Debate #5: Educators have a responsibility to use technology and social media to promote social justice

There is no doubt that there are a number of social justice issues that are worthy of our attention and promotion. I don’t think anyone would argue that point. The question for this week’s debate looked at whether or not we, as educators, have a responsibility to use technology and social media to promote different social justice issues within the classroom.

Amanda and Jacquie started us off with a look at why teachers should talk about and promote social justice issues.By advocating for social justice, by teaching students that they have voices, and that their voices matter, we are hoping to avoid apathy, and we are teaching them how to navigate discussions where they encounter differing opinions. Our discussion led us to talk about how the world is not necessarily a safe place and conflict-free place, so it’s important to teach students what to do when they encounter controversial topics, or differing opinions.

One article that I really enjoyed from their sources was Caitrin Blake’s “Teaching Social Justice in Theory and Practice.”  Blake notes that it’s important to have conversations that teach students “to share their ideas and respond to the ideas of others in a way that allows for disagreement but still values the student’s perspective. Teachers can model questions and answers that illustrate ways to thoughtful conversation rather than making students feel bad or devalued by their classmates. By providing model responses, teachers can illustrate to students how a good response helps to enrich a conversation whereas some responses can shut discussions down.

Greta Thunberg is one individual who Amanda and Jacquie identified as a young person that is using social media to promote a social justice issue – in her case, climate change. And you can’t argue the numbers, or the exposure that she has gained!

Ramsel argued, however, that educators should remain relatively neutral when it came to addressing social justice issues. Our neutrality, and encouraging students to consider both sides of an issue, can help promote critical thinking in our students. You could argue that there is a certain amount of objectivity that we need to maintain, and many teachers do try to keep away from polarizing positions on social media, or in front of our students and parents.

While I can certainly agree that we need to be careful of some of the things that we comment on, I also think that it doesn’t hurt for students and parents to see that we are human, and take stances on certain issues. We aren’t robots that are devoid of opinions on all potentially divisive issues. Part of my job includes teaching students to take a stance on topics, to have an opinion, and I play devil’s advocate with them when I’m showing them how to form an opinion, and use evidence to support that. As an ELA teacher of high school students, I find that often students become aware of my viewpoints on certain topics just based on some of the pieces that I choose for us to read and study, and some of the conversations or discussions I lead. Are there some things I don’t get into? Absolutely. But I don’t avoid all sensitive topics, either; I think it’s incredibly important to speak up on certain issues. “Is Political Neutrality in Classrooms Actually Neutral” points out that it can be doing our students a disservice if we aren’t talking about things that are happening outside of our classrooms. In maintaining that outsides issues don’t have a place in the classroom, “that mentality is an injustice…and undermines the fact that the classroom is part of the real world.”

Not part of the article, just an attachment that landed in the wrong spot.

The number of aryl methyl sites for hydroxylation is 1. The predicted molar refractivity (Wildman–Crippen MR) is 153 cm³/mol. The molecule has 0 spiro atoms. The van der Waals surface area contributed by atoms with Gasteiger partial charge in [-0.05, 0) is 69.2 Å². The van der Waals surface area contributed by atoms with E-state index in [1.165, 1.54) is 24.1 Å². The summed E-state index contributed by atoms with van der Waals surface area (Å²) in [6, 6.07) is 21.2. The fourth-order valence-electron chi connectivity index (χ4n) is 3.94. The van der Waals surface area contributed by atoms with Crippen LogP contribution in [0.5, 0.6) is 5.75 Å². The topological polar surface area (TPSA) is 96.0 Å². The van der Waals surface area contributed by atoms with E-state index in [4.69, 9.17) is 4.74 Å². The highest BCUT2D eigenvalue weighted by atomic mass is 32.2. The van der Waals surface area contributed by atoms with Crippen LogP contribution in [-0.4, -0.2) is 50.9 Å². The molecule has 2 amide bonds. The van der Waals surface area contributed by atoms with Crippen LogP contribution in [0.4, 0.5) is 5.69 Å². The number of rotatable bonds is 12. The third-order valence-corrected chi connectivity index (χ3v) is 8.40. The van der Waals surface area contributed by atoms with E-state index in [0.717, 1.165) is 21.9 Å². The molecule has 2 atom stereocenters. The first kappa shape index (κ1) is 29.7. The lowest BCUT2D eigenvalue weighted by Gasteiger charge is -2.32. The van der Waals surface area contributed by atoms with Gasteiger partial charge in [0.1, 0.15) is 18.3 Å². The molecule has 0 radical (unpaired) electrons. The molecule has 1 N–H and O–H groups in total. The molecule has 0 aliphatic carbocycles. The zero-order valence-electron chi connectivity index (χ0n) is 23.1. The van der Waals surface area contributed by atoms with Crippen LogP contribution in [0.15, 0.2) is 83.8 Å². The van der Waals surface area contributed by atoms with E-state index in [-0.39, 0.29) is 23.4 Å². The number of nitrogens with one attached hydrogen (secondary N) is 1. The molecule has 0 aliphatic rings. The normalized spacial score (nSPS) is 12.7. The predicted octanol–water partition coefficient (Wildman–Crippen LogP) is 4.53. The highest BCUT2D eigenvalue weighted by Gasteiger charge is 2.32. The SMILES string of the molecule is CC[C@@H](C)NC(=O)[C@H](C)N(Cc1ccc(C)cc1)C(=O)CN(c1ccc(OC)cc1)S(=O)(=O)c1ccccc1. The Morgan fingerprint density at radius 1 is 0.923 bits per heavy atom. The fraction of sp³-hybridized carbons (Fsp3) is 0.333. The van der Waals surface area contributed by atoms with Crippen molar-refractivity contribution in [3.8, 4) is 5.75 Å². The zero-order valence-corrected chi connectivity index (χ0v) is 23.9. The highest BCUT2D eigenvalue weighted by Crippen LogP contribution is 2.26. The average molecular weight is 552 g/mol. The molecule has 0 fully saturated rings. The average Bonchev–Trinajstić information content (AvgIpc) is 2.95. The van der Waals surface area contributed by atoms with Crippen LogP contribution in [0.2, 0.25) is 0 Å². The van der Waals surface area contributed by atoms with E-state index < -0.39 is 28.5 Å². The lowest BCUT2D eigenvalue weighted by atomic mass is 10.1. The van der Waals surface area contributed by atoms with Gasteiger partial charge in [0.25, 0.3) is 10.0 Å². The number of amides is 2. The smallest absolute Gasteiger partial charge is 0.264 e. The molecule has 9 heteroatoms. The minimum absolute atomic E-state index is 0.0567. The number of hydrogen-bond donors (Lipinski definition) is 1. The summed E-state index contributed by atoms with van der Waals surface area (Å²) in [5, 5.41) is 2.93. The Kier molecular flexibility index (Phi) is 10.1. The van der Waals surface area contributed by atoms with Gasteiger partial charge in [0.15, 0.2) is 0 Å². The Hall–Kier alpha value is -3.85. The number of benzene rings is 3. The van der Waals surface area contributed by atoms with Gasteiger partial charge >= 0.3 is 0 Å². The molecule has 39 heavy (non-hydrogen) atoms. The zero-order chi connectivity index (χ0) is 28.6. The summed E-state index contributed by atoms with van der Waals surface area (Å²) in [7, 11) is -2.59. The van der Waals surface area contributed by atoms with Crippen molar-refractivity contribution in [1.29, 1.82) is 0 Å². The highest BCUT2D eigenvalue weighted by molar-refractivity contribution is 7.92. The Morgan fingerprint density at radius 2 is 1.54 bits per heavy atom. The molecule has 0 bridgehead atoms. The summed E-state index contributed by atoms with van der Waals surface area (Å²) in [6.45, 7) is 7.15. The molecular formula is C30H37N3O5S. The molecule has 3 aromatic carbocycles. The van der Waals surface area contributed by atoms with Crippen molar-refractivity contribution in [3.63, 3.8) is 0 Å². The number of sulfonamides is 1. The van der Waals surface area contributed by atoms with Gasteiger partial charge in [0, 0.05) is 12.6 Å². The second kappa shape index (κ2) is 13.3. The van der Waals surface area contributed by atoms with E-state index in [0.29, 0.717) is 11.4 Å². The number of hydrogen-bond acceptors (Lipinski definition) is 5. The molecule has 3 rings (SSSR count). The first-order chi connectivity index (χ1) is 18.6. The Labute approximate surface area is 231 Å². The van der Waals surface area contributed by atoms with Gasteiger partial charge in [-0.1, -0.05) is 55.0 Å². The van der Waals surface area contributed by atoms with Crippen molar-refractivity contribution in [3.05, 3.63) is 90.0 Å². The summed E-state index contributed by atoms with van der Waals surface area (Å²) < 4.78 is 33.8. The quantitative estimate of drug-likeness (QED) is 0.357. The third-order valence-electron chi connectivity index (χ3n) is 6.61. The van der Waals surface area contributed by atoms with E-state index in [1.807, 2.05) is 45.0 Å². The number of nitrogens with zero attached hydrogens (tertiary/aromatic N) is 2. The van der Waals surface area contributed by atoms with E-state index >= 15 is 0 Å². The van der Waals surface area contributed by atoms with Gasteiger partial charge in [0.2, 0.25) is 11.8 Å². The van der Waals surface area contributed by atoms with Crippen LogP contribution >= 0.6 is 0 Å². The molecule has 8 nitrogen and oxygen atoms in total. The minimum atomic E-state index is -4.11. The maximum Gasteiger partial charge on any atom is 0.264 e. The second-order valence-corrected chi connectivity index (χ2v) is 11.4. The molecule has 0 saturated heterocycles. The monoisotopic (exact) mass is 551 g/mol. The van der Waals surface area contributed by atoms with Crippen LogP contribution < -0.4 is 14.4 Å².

So where do I stand? I’m not actually sure. I think it’s important to talk about social justice issues, and raise awareness. I think it’s important to show students how to use social media to their benefit, and encourage them to use their voices. But do I think that we should be using technology in the classroom to promote social justice? I guess in a roundabout way that’s what I’m getting at? But it’s certainly not my sole focus.

And I have to thank my colleagues for speaking so honestly during our discussion. I know we are from a variety of countries and backgrounds, and while, ideally, education should be the vehicle of change, our chosen vocation also puts us in a potentially vulnerable position where backlash could make our lives very uncomfortable.


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